Nevertheless, the text also contains several provisions specifically indicating developed country obligations. For instance, Article 9 of the Agreement is quite explicit in calling for financial support from developed countries that is significantly derived from public funds, which “should represent a progression beyond previous efforts”. It is expected that this will result in at least $100 billion per year to address needs and priorities of developing countries for mitigation and adaptation. Furthermore, developed countries are required to provide transparent information on support to developing countries and biennially communicate their plans for mobilisation of additional finance.

On mitigation action, developed countries are required to take the lead in setting absolute emission reduction targets, but developing countries are “encouraged to move over time towards economy-wide emission reduction or limitation targets in the light of different national circumstances”. Under “enhanced transparency framework”, all countries are required to provide updates on their nationally determined contributions every five years starting in 2020. There is no mention of a peaking year for developing countries, apart from the explicit recognition that it may take them much longer to start reducing their emissions in absolute terms.

The text calls for a comprehensive periodic review or “global stocktake” of the implementation of the Paris Agreement, covering all areas in a “facilitative manner” and “in the light of equity and the best available science”. Several commentators feel that this provision is important for reviewing progress in emissions reductions, technology transfer and finance, while also opening up the possibility for monitoring differentiation.

The importance of loss and damage has been recognised clearly in the text but there is also a clear demarcation in the Decision (though not in the Agreement) that this cannot be tied to liability and compensation. Without liability and compensation there will be no scope for victims of climate change to file legal claims, which implies that there is no guarantee that losses and damage associated with severe weather events directly as a consequence of climate change will receive monetary or non-monetary relief from entities that are identified as defendants.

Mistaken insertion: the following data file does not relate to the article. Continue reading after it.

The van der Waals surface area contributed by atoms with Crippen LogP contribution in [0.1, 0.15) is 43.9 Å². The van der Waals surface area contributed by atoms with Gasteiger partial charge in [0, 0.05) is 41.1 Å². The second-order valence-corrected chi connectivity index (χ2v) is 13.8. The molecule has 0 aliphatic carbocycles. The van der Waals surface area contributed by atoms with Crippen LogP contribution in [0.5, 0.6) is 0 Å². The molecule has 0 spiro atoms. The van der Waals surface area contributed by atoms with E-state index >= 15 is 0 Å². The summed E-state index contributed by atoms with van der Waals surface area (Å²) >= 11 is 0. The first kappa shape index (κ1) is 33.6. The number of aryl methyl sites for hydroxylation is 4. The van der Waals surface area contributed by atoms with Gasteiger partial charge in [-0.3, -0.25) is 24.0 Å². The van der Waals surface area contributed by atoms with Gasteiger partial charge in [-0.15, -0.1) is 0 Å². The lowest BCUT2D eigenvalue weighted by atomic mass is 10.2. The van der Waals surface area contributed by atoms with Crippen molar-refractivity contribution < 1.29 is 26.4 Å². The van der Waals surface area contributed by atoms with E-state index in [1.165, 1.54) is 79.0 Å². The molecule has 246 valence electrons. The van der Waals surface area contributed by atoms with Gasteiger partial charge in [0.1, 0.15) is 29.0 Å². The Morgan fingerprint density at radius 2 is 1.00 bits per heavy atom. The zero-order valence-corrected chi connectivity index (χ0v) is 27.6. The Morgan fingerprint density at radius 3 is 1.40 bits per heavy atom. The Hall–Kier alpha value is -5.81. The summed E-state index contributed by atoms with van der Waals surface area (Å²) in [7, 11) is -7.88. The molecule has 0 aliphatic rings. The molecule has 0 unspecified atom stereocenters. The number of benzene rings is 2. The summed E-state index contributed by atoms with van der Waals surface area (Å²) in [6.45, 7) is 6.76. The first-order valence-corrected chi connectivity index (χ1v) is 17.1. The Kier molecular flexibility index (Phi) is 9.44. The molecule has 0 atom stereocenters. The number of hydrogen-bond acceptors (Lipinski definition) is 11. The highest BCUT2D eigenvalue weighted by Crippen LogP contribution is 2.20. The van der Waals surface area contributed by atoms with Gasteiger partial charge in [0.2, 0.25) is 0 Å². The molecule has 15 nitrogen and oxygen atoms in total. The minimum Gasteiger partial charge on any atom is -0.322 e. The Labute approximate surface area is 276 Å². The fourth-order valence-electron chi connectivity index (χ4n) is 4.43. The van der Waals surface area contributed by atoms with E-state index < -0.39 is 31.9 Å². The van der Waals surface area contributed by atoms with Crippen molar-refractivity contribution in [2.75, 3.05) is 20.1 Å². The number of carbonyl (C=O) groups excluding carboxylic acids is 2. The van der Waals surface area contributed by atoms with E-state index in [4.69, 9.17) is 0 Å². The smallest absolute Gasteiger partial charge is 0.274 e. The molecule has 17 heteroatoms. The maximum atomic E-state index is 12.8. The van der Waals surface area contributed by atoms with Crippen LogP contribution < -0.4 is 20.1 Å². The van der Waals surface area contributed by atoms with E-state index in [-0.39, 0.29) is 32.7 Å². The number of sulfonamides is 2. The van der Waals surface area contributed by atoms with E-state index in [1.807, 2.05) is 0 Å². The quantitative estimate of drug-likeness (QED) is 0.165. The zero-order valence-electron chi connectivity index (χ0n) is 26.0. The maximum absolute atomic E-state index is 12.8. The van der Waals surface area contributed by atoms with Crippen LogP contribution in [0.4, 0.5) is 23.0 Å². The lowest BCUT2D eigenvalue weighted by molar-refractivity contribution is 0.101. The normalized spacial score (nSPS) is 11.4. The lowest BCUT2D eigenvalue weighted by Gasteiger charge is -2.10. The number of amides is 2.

Implications for India

Going forward , >India will have to make considerable efforts to implement the new contours of the Agreement, especially the progressive review of goals, monitoring frameworks, and the revised wording of CBDR to consider national circumstances in the Paris Agreement. In particular, the way in which India’s “national circumstances” will be interpreted for >financial flows, technology transfer, or capacity-building are not clear since India is a large country with high GDP and millions live in poverty. There are also harsh implications in terms of vulnerability and adaptation because of the severe impacts of climate change that we could expect if global average temperatures rise by 2 degrees or more.

Then, there is the issue of the >sharing of remaining carbon space . If adequate mechanisms to ensure equitable sharing of the remaining development space are not introduced during the reviews, there could well be a race to the bottom where developed countries continue to swallow up the remaining carbon budget. In such circumstances, India would have to prepare itself to lift millions out of poverty while also claiming its rightful share of development space.

India will also need to be concerned about providing human services in a sustainable manner to its vast underserved population. But most of all it will require a domestic social and economic transformation of a scale and scope that has never been attempted before. While this is a challenge, it is also a tremendous opportunity for the country to demonstrate an alternative model of sustainable development: one in which development is delinked from total dependence on fossil fuels. If it succeeds, India could set an example for other developing countries.

(Sujatha Byravan is principal research scientist at the Center for Study of Science, Technology & Policy (CSTEP), Bengaluru. Sudhir Chella Rajan is coordinator, Indo-German Centre for Sustainability and teaches at IIT, Madras.)

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Printable version | May 13, 2021 10:40:00 AM |